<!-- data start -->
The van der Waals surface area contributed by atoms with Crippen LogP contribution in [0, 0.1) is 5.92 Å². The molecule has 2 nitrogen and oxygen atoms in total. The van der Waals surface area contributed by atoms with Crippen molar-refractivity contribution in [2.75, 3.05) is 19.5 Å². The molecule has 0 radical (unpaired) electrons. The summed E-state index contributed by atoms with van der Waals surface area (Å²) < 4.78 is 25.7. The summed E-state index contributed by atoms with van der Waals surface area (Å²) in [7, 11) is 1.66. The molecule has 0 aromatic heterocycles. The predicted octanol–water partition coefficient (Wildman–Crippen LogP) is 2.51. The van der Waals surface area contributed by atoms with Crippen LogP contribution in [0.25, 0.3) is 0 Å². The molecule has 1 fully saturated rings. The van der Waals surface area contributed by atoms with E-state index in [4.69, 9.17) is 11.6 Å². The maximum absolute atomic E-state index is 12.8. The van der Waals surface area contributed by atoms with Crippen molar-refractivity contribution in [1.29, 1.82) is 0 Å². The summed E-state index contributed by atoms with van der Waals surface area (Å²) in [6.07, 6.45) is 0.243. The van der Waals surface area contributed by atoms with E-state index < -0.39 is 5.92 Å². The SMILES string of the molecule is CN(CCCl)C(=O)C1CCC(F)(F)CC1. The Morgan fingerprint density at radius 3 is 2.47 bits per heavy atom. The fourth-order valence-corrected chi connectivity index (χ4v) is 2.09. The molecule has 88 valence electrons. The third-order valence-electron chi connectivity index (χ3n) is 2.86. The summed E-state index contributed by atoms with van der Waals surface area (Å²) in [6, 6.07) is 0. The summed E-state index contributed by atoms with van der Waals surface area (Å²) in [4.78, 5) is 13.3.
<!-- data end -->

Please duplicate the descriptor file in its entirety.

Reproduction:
The van der Waals surface area contributed by atoms with Crippen LogP contribution in [0, 0.1) is 5.92 Å². The molecule has 2 nitrogen and oxygen atoms in total. The van der Waals surface area contributed by atoms with Crippen molar-refractivity contribution in [2.75, 3.05) is 19.5 Å². The molecule has 0 radical (unpaired) electrons. The summed E-state index contributed by atoms with van der Waals surface area (Å²) < 4.78 is 25.7. The summed E-state index contributed by atoms with van der Waals surface area (Å²) in [7, 11) is 1.66. The molecule has 0 aromatic heterocycles. The predicted octanol–water partition coefficient (Wildman–Crippen LogP) is 2.51. The van der Waals surface area contributed by atoms with Crippen LogP contribution in [0.25, 0.3) is 0 Å². The molecule has 1 fully saturated rings. The van der Waals surface area contributed by atoms with E-state index in [4.69, 9.17) is 11.6 Å². The maximum absolute atomic E-state index is 12.8. The van der Waals surface area contributed by atoms with Crippen molar-refractivity contribution in [1.29, 1.82) is 0 Å². The summed E-state index contributed by atoms with van der Waals surface area (Å²) in [6.07, 6.45) is 0.243. The van der Waals surface area contributed by atoms with E-state index < -0.39 is 5.92 Å². The SMILES string of the molecule is CN(CCCl)C(=O)C1CCC(F)(F)CC1. The Morgan fingerprint density at radius 3 is 2.47 bits per heavy atom. The fourth-order valence-corrected chi connectivity index (χ4v) is 2.09. The molecule has 88 valence electrons. The third-order valence-electron chi connectivity index (χ3n) is 2.86. The summed E-state index contributed by atoms with van der Waals surface area (Å²) in [6, 6.07) is 0. The summed E-state index contributed by atoms with van der Waals surface area (Å²) in [4.78, 5) is 13.3.